Patients with gout may have smaller brain volumes and higher brain iron markers than people without gout, and also be more likely to develop Parkinson’s disease, probable essential tremor, and dementia, researchers in the United Kingdom report.
“We were surprised about the regions of the brain affected by gout, several of which are important for motor function. The other intriguing finding was that the risk of dementia amongst gout patients was strongly time-dependent: highest in the first 3 years after their gout diagnosis,” lead study author Anya Topiwala, BMBCh, DPhil, said in an interview.
“Our combination of traditional and genetic approaches increases the confidence that gout is causing the brain findings,” said Dr. Topiwala, a clinical research fellow and consultant psychiatrist in the Nuffield Department of Population Health at the University of Oxford, England.
“We suggest that clinicians be vigilant for cognitive and motor problems after gout diagnosis, particularly in the early stages,” she added.
Links between gout and neurodegenerative diseases debated in earlier studies
Gout, the most common inflammatory arthritis, affects around 1%-4% of people, the authors wrote, with monosodium urate crystal deposits causing acute flares of pain and swelling in joints and periarticular tissues.
Whether and how gout may affect the brain has been debated in the literature. Gout and hyperuricemia have been linked with elevated stroke risk; and although observational studies have linked hyperuricemia with lower dementia risk, especially Alzheimer’s disease, Mendelian randomization studies have had conflicting results in Alzheimer’s disease.
A novel approach that analyzes brain structure and genetics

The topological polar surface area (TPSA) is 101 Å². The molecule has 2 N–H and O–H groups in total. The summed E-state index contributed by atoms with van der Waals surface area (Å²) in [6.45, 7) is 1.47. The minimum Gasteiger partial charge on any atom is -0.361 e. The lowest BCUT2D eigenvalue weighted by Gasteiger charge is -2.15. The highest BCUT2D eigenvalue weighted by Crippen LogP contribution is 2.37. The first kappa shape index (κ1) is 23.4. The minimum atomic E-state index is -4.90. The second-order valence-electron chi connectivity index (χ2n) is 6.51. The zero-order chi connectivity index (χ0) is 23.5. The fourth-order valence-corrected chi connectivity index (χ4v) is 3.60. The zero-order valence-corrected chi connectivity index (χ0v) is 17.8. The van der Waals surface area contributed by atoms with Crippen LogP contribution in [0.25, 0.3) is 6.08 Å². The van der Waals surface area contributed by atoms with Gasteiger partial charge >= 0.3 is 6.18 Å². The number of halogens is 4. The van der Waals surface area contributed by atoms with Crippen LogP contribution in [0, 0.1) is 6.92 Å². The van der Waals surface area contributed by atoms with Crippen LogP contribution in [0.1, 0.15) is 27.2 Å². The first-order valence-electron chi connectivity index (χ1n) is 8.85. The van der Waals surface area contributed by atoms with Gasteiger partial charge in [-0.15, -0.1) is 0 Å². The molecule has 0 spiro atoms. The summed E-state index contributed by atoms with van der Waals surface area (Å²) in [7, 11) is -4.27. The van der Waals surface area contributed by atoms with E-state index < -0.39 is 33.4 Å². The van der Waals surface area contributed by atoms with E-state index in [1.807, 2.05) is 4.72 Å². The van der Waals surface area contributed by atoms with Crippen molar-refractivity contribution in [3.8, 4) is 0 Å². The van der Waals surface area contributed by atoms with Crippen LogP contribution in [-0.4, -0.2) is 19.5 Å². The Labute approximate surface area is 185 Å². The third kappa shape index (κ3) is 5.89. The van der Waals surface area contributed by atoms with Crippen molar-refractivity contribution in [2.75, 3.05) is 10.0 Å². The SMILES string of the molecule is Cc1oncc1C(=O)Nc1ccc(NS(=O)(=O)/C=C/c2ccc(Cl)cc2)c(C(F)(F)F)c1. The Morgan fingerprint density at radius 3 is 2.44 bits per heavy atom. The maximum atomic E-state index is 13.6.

In a study published in, Dr. Topiwala and her colleagues combined observational and Mendelian randomization techniques to explore relationships between gout and neurodegenerative diseases. They analyzed data from over 303,000 volunteer participants between 40 and 69 years of age recruited between 2006 and 2010 to contribute their detailed genetic and health information to the large-scale biomedical database and research resource.
Patients with gout tended to be older and male. At baseline, all participants’ serum urate levels were measured, and 30.8% of patients with gout reported that they currently used urate-lowering therapy.
MRI shows brain changes in patients with gout
In what the authors said is the first investigation of neuroimaging markers in patients with gout, they compared differences in gray matter volumes found in the 1,165 participants with gout and the 32,202 controls without gout who had MRI data.
They found no marked sex differences in associations. Urate was inversely linked with global brain volume and with gray and white matter volumes, and gout appeared to age global gray matter by 2 years.
Patients with gout and higher urate showed significant differences in regional gray matter volumes, especially in the cerebellum, pons, and midbrain, as well as subcortical differences in the nucleus accumbens, putamen, and caudate. They also showed significant differences in white matter tract microstructure in the fornix.
Patients with gout were more likely to develop dementia (average hazard ratio [HR] over study = 1.60), especially in the first 3 years after gout diagnosis (HR = 7.40). They were also at higher risk for vascular dementia (average HR = 2.41), compared with all-cause dementia, but not for Alzheimer’s disease (average HR = 1.62).
In asymptomatic participants though, urate and dementia were inversely linked (HR = 0.85), with no time dependence.
Gout was linked with higher incidence of Parkinson’s disease (HR = 1.43) and probable essential tremor (HR = 6.75). In asymptomatic participants, urate and Parkinson’s disease (HR = 0.89), but not probable essential tremor, were inversely linked.